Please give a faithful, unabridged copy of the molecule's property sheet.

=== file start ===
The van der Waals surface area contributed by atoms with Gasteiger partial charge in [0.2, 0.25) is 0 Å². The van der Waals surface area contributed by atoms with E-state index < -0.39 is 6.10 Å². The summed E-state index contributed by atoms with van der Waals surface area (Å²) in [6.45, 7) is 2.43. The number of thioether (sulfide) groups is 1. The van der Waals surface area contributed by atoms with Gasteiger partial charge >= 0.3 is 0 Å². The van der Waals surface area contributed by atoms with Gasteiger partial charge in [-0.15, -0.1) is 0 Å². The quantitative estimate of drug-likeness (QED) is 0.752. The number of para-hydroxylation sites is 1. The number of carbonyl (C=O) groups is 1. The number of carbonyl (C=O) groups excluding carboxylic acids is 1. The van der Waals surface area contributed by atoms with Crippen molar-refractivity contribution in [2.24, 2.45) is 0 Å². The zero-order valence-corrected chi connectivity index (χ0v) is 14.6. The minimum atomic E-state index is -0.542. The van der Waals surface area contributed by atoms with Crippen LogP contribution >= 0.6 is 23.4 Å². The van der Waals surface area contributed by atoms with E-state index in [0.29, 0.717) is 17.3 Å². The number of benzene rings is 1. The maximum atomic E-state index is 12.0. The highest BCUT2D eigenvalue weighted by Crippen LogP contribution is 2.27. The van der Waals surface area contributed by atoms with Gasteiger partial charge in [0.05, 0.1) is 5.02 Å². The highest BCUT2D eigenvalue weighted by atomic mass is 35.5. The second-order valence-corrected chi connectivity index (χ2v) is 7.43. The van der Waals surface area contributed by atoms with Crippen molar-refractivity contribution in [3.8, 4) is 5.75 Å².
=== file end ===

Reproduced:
The van der Waals surface area contributed by atoms with Gasteiger partial charge in [0.2, 0.25) is 0 Å². The van der Waals surface area contributed by atoms with E-state index < -0.39 is 6.10 Å². The summed E-state index contributed by atoms with van der Waals surface area (Å²) in [6.45, 7) is 2.43. The number of thioether (sulfide) groups is 1. The van der Waals surface area contributed by atoms with Gasteiger partial charge >= 0.3 is 0 Å². The van der Waals surface area contributed by atoms with Gasteiger partial charge in [-0.15, -0.1) is 0 Å². The quantitative estimate of drug-likeness (QED) is 0.752. The number of para-hydroxylation sites is 1. The number of carbonyl (C=O) groups is 1. The number of carbonyl (C=O) groups excluding carboxylic acids is 1. The van der Waals surface area contributed by atoms with Crippen molar-refractivity contribution in [2.24, 2.45) is 0 Å². The zero-order valence-corrected chi connectivity index (χ0v) is 14.6. The minimum atomic E-state index is -0.542. The van der Waals surface area contributed by atoms with Crippen LogP contribution >= 0.6 is 23.4 Å². The van der Waals surface area contributed by atoms with E-state index in [0.29, 0.717) is 17.3 Å². The number of benzene rings is 1. The maximum atomic E-state index is 12.0. The highest BCUT2D eigenvalue weighted by Crippen LogP contribution is 2.27. The van der Waals surface area contributed by atoms with Gasteiger partial charge in [0.05, 0.1) is 5.02 Å². The highest BCUT2D eigenvalue weighted by atomic mass is 35.5. The second-order valence-corrected chi connectivity index (χ2v) is 7.43. The van der Waals surface area contributed by atoms with Crippen molar-refractivity contribution in [3.8, 4) is 5.75 Å².